I should have thought about the Beer-Lambert Law earlier!

where

*A*: Absorbance or optical density*OD*of the wave length λ*I*_*0*: Intensity of light that is incident on the sample [W·m^(−2)]*I*_*1*: Intensity of light that is transmitted by the sample [W·m^(−2)]*ε*: Molar extinction coefficient of the wave length λ [L·mol^(–1)·cm^(–1)]: Concentration [mol/L]*c**l*: Length of the light path through the sample, usually 1 cm

Spectrophotometers are commonly used to measure the concentration of a solution from its light absorbing properties. Some other examples of how they are used include:

- Water quality - Turbidity, chlorine content, pH, water hardness, phosphate content etc
- Microbial population growth - Turbidity of a microbial culture over time
- Enzyme kinetics - Activity of an enzyme over time

For RGB spectrophotometry we can use a RGB LED and the TCS3200 color sensor, which output is a square wave (50% duty cycle) with frequency directly proportional to light intensity.

Proposed design, directly mountable on a PCB (complete copper fill without traces on both layers of the board in the area of the cuvette bottom to avoid exposure to light through the PCB):

As initially mentioned one use of the spectrophotometer is to determinate microbial population growth. How we do that? Let's start with a exponential bacteria growth model. Let donate the increase in cells numbers *ΔN* per time interval Δ*t*, then this ratio is proportional to the actual number of cells *N*. If for example a population of 10000 cells produces 1000 new cells per hour, a 3 times bigger population of the same microorganism will produce 3000 new cells per hour.

Written as a differential:

Using a proportionality factor μ < 0, which is called specific growth rate, yields to the first-order ordinary differential equation:

Separating the variables

Integrating both sides

Determining the integration constant *C* using the initial condition *t* = 0:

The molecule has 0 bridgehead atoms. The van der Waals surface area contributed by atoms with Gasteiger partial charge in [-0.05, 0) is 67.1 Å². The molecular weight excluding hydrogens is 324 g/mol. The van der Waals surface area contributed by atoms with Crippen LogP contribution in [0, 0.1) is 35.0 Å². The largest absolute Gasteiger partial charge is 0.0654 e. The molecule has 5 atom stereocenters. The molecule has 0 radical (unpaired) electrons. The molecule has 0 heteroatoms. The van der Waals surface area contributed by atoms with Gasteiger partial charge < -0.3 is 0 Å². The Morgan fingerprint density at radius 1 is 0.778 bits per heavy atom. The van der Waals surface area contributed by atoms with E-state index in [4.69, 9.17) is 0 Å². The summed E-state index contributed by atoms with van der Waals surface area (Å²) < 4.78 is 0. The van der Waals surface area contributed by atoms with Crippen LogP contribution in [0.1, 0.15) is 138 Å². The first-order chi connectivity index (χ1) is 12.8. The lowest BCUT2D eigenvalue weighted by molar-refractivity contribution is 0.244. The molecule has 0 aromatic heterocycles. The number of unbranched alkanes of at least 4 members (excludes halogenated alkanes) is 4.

Substituting *C* in equation (6):

Solving for *N*:

Let donate the generation time *tg*, where exactly

the equation (8) yields

Now, the optical density or in this case more correctly the turbidity is directly proportional to the cell density. However, the proportionality between the optical density *OD* and the cell density exists only for *OD* ≤ 0.4.

The cell density [cells/mL or cells/L] is given by

where *N_sample* is a proportion of the total cell number *N* and *V_sample* a proportion of the total culture volume *V*.

Hence, equation (9) can be written as

Using a proportionality factor *a* equation (11) yields

Once the proportionality factor *a* is determined, we can calculate the cell density from any measured OD.

If we just want to calculate the specific growth rate μ of the bacterium, we don't need a proportionality factor at all. Let donate *OD_0* as the optical density at t = 0, then

Solving for μ:

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Very well! Thanks

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This is very interesting , looking forward to first practical tests. How is the project progressing?

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